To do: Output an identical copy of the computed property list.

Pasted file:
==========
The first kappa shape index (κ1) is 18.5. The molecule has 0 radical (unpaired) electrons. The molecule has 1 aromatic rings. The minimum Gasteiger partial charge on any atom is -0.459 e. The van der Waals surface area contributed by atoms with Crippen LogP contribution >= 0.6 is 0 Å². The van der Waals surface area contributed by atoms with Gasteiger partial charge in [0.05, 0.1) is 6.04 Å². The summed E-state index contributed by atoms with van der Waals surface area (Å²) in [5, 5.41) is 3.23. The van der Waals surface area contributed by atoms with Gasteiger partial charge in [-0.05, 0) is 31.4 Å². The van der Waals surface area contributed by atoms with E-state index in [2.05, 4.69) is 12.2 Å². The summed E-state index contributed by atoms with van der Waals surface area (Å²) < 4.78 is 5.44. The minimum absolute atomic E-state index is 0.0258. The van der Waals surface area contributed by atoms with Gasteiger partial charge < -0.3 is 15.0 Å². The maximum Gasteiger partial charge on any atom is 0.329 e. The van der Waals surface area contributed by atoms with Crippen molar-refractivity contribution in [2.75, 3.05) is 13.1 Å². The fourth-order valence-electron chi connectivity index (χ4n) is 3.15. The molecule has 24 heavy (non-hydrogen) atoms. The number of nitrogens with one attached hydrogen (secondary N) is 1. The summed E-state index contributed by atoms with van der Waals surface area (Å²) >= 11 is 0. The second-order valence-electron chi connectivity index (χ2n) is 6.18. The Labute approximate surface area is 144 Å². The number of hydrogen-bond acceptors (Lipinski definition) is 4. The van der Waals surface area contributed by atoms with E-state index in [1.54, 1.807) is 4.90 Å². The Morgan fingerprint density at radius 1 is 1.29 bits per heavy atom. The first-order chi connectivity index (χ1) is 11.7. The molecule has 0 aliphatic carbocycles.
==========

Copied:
The first kappa shape index (κ1) is 18.5. The molecule has 0 radical (unpaired) electrons. The molecule has 1 aromatic rings. The minimum Gasteiger partial charge on any atom is -0.459 e. The van der Waals surface area contributed by atoms with Crippen LogP contribution >= 0.6 is 0 Å². The van der Waals surface area contributed by atoms with Gasteiger partial charge in [0.05, 0.1) is 6.04 Å². The summed E-state index contributed by atoms with van der Waals surface area (Å²) in [5, 5.41) is 3.23. The van der Waals surface area contributed by atoms with Gasteiger partial charge in [-0.05, 0) is 31.4 Å². The van der Waals surface area contributed by atoms with E-state index in [2.05, 4.69) is 12.2 Å². The summed E-state index contributed by atoms with van der Waals surface area (Å²) < 4.78 is 5.44. The minimum absolute atomic E-state index is 0.0258. The van der Waals surface area contributed by atoms with Gasteiger partial charge < -0.3 is 15.0 Å². The maximum Gasteiger partial charge on any atom is 0.329 e. The van der Waals surface area contributed by atoms with Crippen molar-refractivity contribution in [2.75, 3.05) is 13.1 Å². The fourth-order valence-electron chi connectivity index (χ4n) is 3.15. The molecule has 24 heavy (non-hydrogen) atoms. The number of nitrogens with one attached hydrogen (secondary N) is 1. The summed E-state index contributed by atoms with van der Waals surface area (Å²) >= 11 is 0. The second-order valence-electron chi connectivity index (χ2n) is 6.18. The Labute approximate surface area is 144 Å². The number of hydrogen-bond acceptors (Lipinski definition) is 4. The van der Waals surface area contributed by atoms with E-state index in [1.54, 1.807) is 4.90 Å². The Morgan fingerprint density at radius 1 is 1.29 bits per heavy atom. The first-order chi connectivity index (χ1) is 11.7. The molecule has 0 aliphatic carbocycles.